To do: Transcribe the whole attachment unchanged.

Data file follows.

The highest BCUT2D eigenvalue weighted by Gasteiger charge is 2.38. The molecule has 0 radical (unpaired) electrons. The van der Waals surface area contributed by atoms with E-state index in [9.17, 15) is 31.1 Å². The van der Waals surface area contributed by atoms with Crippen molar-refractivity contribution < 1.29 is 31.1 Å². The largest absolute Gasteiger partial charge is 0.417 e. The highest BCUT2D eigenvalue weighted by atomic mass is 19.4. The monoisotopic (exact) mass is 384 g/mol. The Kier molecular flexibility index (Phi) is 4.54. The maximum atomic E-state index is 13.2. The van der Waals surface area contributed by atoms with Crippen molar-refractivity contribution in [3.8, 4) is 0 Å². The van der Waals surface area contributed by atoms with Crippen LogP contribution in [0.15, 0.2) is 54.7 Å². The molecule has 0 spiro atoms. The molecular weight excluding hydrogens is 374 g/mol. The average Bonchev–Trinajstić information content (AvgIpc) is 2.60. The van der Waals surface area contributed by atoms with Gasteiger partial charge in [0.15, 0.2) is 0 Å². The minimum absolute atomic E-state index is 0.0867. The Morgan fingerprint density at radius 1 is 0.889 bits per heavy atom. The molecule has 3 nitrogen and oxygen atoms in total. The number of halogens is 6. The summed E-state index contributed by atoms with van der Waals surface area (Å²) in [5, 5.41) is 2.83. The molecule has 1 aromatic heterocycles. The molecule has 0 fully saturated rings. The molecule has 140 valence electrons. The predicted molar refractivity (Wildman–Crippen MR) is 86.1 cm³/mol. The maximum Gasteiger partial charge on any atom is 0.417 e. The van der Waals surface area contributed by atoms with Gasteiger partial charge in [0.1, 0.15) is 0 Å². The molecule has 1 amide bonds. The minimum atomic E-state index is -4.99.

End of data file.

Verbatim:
The highest BCUT2D eigenvalue weighted by Gasteiger charge is 2.38. The molecule has 0 radical (unpaired) electrons. The van der Waals surface area contributed by atoms with E-state index in [9.17, 15) is 31.1 Å². The van der Waals surface area contributed by atoms with Crippen molar-refractivity contribution < 1.29 is 31.1 Å². The largest absolute Gasteiger partial charge is 0.417 e. The highest BCUT2D eigenvalue weighted by atomic mass is 19.4. The monoisotopic (exact) mass is 384 g/mol. The Kier molecular flexibility index (Phi) is 4.54. The maximum atomic E-state index is 13.2. The van der Waals surface area contributed by atoms with Crippen molar-refractivity contribution in [3.8, 4) is 0 Å². The van der Waals surface area contributed by atoms with Crippen LogP contribution in [0.15, 0.2) is 54.7 Å². The molecule has 0 spiro atoms. The molecular weight excluding hydrogens is 374 g/mol. The average Bonchev–Trinajstić information content (AvgIpc) is 2.60. The van der Waals surface area contributed by atoms with Gasteiger partial charge in [0.15, 0.2) is 0 Å². The minimum absolute atomic E-state index is 0.0867. The Morgan fingerprint density at radius 1 is 0.889 bits per heavy atom. The molecule has 3 nitrogen and oxygen atoms in total. The number of halogens is 6. The summed E-state index contributed by atoms with van der Waals surface area (Å²) in [5, 5.41) is 2.83. The molecule has 1 aromatic heterocycles. The molecule has 0 fully saturated rings. The molecule has 140 valence electrons. The predicted molar refractivity (Wildman–Crippen MR) is 86.1 cm³/mol. The maximum Gasteiger partial charge on any atom is 0.417 e. The van der Waals surface area contributed by atoms with Gasteiger partial charge in [0.1, 0.15) is 0 Å². The molecule has 1 amide bonds. The minimum atomic E-state index is -4.99.